It was an early start of the official first day of football practice yesterday for Cumberland County high school teams.
Some were on the field ready to go before 7:30 a.m., while others waited a little later in the morning. Douglas Byrd and Pine Forest opted for evening practice sessions.
Here’s a few observations from the first day.
• For years, one of the biggest complaints I’ve heard from high school football coaches is how limited they are in teaching one of the biggest parts of the game, tackling.
For safety reasons, high schools in North Carolina are limited to having body-to-body contact within the bounds of the season.
That means it’s pretty hard to teach young players the fine points of aiming their body at a moving target, wrapping it up and bringing it to the ground.
I saw an innovation at Seventy-First’s practice that provides a partial solution to the problem.
A company called Safe-Tackle has created an interesting gadget the Falcons were using at this morning’s practice. Even during the early days of official practice, players can’t wear pads or hit each other.
This gadget solves the problem. It’s a giant cushioned doughnut with a flat surface on the outside so you can stand it and roll it. A coach aims it at a player, rolls it in his direction, and the player charges, wraps up and makes the tackle.
Finally, a safe way to do this without wearing pads or breaking the rules.
• There was an interested spectator at Cape Fear’s first day of football practice, new principal Brian Edkins. Edkins replaces Lee Spruill, who stepped down near the end of last school year.
This is Edkins’ second stop as a principal in Cumberland County. He was athletic director then principal at South View High School before leaving to serve as principal at Scotland High School for a couple of years.
• E.E. Smith was the second stop on my tour of Cumberland County Schools this morning. As I left the practice, I paused for a few moments at the monument in the end zone to the late D.T. Carter. The field at Smith is named for him, and the most recent generations of Smith players who never knew Coach Carter missed a really class act.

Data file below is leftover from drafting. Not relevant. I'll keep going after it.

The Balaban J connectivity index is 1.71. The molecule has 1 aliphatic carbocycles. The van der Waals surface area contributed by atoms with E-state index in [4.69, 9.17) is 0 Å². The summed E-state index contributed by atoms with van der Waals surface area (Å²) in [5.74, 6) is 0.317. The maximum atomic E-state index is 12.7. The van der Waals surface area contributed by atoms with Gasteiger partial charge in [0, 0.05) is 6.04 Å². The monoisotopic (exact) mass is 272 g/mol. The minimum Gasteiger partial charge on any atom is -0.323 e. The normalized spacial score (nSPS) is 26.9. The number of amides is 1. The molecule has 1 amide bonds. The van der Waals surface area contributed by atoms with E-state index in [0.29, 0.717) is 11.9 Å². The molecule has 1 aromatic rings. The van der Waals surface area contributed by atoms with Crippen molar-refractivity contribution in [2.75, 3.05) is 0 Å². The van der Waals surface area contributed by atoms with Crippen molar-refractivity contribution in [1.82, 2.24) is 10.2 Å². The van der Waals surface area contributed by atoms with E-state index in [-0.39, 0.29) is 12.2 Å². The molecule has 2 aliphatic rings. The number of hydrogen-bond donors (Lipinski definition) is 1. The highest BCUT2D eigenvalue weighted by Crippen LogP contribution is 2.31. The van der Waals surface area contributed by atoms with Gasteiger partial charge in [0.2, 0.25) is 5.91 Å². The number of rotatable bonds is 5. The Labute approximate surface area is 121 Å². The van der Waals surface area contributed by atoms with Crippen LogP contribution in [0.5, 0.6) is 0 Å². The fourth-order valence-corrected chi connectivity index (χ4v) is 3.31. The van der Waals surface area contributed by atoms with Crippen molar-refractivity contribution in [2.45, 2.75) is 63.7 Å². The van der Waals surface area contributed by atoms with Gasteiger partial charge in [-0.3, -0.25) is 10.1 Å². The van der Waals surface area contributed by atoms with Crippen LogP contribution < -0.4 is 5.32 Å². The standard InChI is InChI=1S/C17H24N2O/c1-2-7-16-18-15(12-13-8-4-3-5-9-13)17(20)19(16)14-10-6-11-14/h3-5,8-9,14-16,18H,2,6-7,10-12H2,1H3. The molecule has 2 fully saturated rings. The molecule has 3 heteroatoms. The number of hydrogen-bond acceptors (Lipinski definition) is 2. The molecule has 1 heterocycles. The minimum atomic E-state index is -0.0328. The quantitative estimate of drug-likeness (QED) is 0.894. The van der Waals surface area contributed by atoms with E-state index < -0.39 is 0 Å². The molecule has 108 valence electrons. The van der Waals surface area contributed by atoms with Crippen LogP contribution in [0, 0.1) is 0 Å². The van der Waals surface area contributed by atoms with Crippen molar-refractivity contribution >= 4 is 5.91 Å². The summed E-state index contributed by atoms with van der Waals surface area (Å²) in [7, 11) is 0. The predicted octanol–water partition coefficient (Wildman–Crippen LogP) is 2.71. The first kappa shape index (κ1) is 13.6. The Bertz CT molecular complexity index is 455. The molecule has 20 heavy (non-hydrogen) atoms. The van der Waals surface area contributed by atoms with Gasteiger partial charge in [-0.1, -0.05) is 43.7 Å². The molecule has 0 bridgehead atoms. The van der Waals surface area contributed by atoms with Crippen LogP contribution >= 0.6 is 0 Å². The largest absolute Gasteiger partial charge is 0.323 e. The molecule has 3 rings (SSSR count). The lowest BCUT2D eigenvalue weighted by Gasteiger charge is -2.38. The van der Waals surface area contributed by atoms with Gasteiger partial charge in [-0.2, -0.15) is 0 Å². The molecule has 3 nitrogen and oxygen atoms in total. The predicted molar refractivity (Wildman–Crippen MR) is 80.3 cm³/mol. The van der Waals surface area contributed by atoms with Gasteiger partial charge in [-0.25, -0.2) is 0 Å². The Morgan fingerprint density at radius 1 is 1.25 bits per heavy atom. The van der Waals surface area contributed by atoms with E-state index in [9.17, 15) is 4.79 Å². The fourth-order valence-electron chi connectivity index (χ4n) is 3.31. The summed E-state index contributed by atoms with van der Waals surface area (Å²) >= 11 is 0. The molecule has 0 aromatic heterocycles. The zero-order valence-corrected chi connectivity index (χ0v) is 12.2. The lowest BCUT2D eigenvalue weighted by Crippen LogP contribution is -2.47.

Carter created an intramural program for E.E. Smith’s physical education classes that won him national attention.
After football wins, he used to light up those slender White Owl cigars to celebrate.
But win or lose, Carter always remained the optimist.
His favorite saying was, “The sun will come up tomorrow.’’
• Westover’s football team looked about as sharp as you can at practice, with all of the players wearing specially-made blue t-shirts with a big white W on the front.
Head coach Ernest King said it’s all part of his aim to get the Wolverines more organized and headed in the same direction.
He said this year’s Westover team is well ahead of a year ago when he was literally a last-minute hire before the season got started.
• I heard a hysterical story from my former co-worker Thomas Pope that he got from his dad Arnold, longtime local football official who also was briefly a high school coach.
There was a local junior varsity high school football coach who had an incredibly gifted athlete on his team. Unfortunately, while the athlete was blessed with awesome physical talent, the good Lord did not see fit to do the same regarding the young man’s mental faculties.
At one especially frustrating practice, the player made one mistake after another.
Finally, the exasperated coach looked at him and said, “Son, what exactly is your IQ?”
The player stood with a blank expression, then twisted his face for a moment, and said, “20-20?”
Pictured: Cape Fear Principal Brian Edkins